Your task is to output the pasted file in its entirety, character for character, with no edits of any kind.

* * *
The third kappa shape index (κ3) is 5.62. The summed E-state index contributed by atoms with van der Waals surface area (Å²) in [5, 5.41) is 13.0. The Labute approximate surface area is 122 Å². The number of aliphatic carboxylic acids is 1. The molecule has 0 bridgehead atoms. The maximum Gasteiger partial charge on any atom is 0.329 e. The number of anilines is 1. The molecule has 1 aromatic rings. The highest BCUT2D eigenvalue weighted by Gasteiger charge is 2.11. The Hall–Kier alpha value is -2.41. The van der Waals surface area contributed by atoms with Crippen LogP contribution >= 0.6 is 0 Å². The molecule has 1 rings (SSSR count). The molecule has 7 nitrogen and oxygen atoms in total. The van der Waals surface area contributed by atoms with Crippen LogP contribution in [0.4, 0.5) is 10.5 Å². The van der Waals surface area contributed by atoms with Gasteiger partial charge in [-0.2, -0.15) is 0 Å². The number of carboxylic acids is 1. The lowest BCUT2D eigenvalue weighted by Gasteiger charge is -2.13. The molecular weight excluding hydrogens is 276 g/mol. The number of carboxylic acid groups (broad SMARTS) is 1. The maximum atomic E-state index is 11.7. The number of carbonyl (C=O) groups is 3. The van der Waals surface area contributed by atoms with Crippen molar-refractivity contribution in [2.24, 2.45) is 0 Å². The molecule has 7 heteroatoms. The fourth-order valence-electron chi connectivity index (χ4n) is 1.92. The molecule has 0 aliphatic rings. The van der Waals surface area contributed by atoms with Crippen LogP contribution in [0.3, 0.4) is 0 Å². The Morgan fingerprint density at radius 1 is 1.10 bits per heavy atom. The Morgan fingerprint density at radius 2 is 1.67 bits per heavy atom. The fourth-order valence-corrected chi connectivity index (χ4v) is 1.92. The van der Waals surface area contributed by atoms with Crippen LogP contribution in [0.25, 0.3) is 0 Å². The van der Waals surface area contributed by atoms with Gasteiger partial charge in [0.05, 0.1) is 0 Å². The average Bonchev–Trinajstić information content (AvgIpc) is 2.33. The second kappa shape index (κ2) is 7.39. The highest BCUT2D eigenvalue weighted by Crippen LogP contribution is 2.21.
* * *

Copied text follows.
The third kappa shape index (κ3) is 5.62. The summed E-state index contributed by atoms with van der Waals surface area (Å²) in [5, 5.41) is 13.0. The Labute approximate surface area is 122 Å². The number of aliphatic carboxylic acids is 1. The molecule has 0 bridgehead atoms. The maximum Gasteiger partial charge on any atom is 0.329 e. The number of anilines is 1. The molecule has 1 aromatic rings. The highest BCUT2D eigenvalue weighted by Gasteiger charge is 2.11. The Hall–Kier alpha value is -2.41. The van der Waals surface area contributed by atoms with Crippen LogP contribution >= 0.6 is 0 Å². The molecule has 1 rings (SSSR count). The molecule has 7 nitrogen and oxygen atoms in total. The van der Waals surface area contributed by atoms with Crippen LogP contribution in [0.4, 0.5) is 10.5 Å². The van der Waals surface area contributed by atoms with Gasteiger partial charge in [-0.2, -0.15) is 0 Å². The number of carboxylic acids is 1. The lowest BCUT2D eigenvalue weighted by Gasteiger charge is -2.13. The molecular weight excluding hydrogens is 276 g/mol. The number of carboxylic acid groups (broad SMARTS) is 1. The maximum atomic E-state index is 11.7. The number of carbonyl (C=O) groups is 3. The van der Waals surface area contributed by atoms with Crippen molar-refractivity contribution in [2.24, 2.45) is 0 Å². The molecule has 7 heteroatoms. The fourth-order valence-electron chi connectivity index (χ4n) is 1.92. The molecule has 0 aliphatic rings. The van der Waals surface area contributed by atoms with Crippen LogP contribution in [0.3, 0.4) is 0 Å². The Morgan fingerprint density at radius 1 is 1.10 bits per heavy atom. The Morgan fingerprint density at radius 2 is 1.67 bits per heavy atom. The fourth-order valence-corrected chi connectivity index (χ4v) is 1.92. The van der Waals surface area contributed by atoms with Crippen LogP contribution in [0.25, 0.3) is 0 Å². The van der Waals surface area contributed by atoms with Gasteiger partial charge in [0.05, 0.1) is 0 Å². The average Bonchev–Trinajstić information content (AvgIpc) is 2.33. The second kappa shape index (κ2) is 7.39. The highest BCUT2D eigenvalue weighted by Crippen LogP contribution is 2.21.